The love-hate relationship within Chinese families continues in 2023.
During the summer break in 2022, Megan*, a sophomore student at University of Southern California, came out to her Chinese parents after years of struggle.
“I knew they were homophobic, but I had the urge to tell the truth because I spent so much time with my girlfriend that I couldn’t hide anymore,” Megan wrote a nine-page letter and read it to her mum when they were travelling in Tibet.
Unsurprisingly, her mum was devastated and couldn’t accept it. For Megan’s family, being gay isn’t considered “natural” and they believe that American education has poisoned their beloved daughter.
The fear of losing face in front of relatives also became a major concern. They threatened to stop funding her studies if she continued seeing the girl. Megan felt intimidated and had to promise she would try to date boys. In reality, Megan is still “secretly” with her girlfriend.
This is not the only case. In fact, it’s still difficult to openly be gay in China due to social attitudes. Acceptance of queerness varies depending on factors such as age, region, and education. However, the overall cultural environment appears disapproving.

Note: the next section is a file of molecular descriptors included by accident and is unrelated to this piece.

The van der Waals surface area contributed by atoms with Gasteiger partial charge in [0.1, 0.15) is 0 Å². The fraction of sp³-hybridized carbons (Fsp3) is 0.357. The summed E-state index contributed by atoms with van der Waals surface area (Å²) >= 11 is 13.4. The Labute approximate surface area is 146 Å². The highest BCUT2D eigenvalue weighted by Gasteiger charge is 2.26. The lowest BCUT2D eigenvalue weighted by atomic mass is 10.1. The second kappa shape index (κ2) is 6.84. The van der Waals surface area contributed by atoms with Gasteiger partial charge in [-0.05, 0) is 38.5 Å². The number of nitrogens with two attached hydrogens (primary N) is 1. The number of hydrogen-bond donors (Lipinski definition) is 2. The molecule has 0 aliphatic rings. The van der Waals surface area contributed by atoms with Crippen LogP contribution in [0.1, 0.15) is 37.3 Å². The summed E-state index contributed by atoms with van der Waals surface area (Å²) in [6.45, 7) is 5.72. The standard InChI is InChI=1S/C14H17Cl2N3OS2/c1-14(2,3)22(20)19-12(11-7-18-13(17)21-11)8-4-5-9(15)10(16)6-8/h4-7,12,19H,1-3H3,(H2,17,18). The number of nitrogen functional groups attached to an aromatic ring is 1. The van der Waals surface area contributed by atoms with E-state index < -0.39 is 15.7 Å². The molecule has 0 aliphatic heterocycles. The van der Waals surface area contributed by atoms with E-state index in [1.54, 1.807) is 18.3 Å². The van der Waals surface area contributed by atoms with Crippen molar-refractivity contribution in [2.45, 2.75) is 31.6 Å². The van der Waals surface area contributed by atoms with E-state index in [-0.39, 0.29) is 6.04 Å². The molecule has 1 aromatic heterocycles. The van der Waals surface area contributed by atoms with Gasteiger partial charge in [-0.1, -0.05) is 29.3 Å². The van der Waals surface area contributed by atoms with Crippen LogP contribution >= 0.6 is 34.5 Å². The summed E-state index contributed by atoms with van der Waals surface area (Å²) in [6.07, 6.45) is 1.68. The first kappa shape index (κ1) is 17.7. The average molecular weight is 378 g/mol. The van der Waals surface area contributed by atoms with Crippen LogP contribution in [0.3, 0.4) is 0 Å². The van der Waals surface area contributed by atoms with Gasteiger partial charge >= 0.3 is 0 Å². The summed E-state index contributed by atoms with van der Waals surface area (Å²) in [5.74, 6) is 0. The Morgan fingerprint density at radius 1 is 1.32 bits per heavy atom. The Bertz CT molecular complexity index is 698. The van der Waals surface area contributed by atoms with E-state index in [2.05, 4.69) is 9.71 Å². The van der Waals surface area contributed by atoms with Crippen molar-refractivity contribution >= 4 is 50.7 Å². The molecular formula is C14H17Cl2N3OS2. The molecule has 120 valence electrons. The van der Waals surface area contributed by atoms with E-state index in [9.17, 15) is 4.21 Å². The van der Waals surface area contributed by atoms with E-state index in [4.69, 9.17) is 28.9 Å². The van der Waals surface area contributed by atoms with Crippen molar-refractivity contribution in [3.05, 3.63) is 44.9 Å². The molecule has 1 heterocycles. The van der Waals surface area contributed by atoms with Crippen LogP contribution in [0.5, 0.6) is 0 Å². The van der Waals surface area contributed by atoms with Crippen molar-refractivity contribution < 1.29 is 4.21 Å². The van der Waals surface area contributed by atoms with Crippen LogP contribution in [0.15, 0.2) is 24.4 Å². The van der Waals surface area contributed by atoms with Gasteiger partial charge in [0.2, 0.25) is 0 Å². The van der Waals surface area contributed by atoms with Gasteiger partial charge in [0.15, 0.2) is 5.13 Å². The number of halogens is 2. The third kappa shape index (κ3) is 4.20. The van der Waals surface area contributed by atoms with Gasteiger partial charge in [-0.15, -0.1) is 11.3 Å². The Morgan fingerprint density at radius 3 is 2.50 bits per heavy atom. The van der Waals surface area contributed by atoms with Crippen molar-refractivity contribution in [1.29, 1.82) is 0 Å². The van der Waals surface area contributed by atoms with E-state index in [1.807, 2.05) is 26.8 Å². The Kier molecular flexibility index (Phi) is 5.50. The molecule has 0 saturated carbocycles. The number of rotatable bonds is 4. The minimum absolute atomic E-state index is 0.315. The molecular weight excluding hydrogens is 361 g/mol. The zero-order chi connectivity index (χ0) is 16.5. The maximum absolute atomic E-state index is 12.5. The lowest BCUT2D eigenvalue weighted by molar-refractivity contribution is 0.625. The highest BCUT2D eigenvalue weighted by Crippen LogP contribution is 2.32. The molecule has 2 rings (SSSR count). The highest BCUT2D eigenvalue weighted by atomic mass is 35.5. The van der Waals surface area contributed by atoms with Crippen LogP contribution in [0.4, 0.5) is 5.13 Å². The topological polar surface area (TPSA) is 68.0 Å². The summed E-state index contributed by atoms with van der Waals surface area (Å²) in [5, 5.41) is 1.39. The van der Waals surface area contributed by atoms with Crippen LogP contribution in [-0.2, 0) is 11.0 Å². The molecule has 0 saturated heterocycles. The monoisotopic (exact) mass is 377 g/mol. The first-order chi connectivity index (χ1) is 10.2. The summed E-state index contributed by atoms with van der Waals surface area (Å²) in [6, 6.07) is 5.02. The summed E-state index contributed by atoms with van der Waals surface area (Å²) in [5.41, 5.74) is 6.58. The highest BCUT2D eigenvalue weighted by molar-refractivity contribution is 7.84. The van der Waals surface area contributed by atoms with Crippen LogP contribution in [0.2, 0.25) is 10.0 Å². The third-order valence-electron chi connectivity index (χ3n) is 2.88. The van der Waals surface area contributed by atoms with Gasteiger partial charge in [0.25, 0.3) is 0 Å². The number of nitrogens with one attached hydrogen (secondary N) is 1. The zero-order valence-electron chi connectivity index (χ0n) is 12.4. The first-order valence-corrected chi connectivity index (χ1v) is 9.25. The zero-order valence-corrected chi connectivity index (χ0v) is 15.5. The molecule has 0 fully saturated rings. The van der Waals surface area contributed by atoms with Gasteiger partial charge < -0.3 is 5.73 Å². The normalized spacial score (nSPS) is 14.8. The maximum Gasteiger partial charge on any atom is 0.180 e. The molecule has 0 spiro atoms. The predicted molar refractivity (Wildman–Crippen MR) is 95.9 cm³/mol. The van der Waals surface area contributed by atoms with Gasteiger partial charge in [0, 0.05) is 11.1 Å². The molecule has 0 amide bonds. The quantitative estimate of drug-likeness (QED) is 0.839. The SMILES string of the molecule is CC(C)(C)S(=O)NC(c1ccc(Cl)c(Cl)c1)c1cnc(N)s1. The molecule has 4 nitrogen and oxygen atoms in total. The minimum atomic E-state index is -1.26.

For instance, same-sex romantic scenes are largely banned or removed from the popular video website Bilibili. Gay vloggers often use stickers to cover moments when they kiss their partners and employ homophones to reduce sensitive contexts, in case their videos might be taken down.
On August 13, 2020, the official WeChat account for Shanghai Pride announced the suspension of future events. Even universities seem to have a pushback against supporting the gay community. In May 2022, Tsinghua University, one of the top higher institutions in China, issued warnings to two students who were distributing rainbow flags on campus.
For traditional Chinese parents, a romantic relationship is expected to be heterosexual, and a family should consist of a husband, a wife, and children. They also care about the stares and comments from others if their children are LGBTQ+.